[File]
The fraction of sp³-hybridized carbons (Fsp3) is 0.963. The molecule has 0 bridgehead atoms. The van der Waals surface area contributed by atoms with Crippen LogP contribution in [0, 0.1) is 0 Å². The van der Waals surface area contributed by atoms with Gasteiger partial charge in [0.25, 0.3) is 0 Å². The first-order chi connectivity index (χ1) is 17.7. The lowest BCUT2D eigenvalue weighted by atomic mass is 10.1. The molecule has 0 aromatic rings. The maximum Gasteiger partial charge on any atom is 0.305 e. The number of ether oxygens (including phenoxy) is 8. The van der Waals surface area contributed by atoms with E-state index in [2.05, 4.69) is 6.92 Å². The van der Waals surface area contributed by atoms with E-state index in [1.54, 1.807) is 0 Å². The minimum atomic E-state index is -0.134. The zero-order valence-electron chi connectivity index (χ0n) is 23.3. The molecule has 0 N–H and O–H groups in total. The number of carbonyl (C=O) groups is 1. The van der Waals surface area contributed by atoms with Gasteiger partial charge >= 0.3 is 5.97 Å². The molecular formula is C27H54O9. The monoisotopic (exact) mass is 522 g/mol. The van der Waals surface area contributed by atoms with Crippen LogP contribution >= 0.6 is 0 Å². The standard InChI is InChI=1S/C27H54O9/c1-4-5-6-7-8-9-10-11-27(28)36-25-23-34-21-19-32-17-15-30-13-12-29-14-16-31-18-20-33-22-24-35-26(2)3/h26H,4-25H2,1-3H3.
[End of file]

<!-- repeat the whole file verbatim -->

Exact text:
The fraction of sp³-hybridized carbons (Fsp3) is 0.963. The molecule has 0 bridgehead atoms. The van der Waals surface area contributed by atoms with Crippen LogP contribution in [0, 0.1) is 0 Å². The van der Waals surface area contributed by atoms with Gasteiger partial charge in [0.25, 0.3) is 0 Å². The first-order chi connectivity index (χ1) is 17.7. The lowest BCUT2D eigenvalue weighted by atomic mass is 10.1. The molecule has 0 aromatic rings. The maximum Gasteiger partial charge on any atom is 0.305 e. The number of ether oxygens (including phenoxy) is 8. The van der Waals surface area contributed by atoms with E-state index in [2.05, 4.69) is 6.92 Å². The van der Waals surface area contributed by atoms with E-state index in [1.54, 1.807) is 0 Å². The minimum atomic E-state index is -0.134. The zero-order valence-electron chi connectivity index (χ0n) is 23.3. The molecule has 0 N–H and O–H groups in total. The number of carbonyl (C=O) groups is 1. The van der Waals surface area contributed by atoms with Gasteiger partial charge >= 0.3 is 5.97 Å². The molecular formula is C27H54O9. The monoisotopic (exact) mass is 522 g/mol. The van der Waals surface area contributed by atoms with Crippen LogP contribution >= 0.6 is 0 Å². The standard InChI is InChI=1S/C27H54O9/c1-4-5-6-7-8-9-10-11-27(28)36-25-23-34-21-19-32-17-15-30-13-12-29-14-16-31-18-20-33-22-24-35-26(2)3/h26H,4-25H2,1-3H3.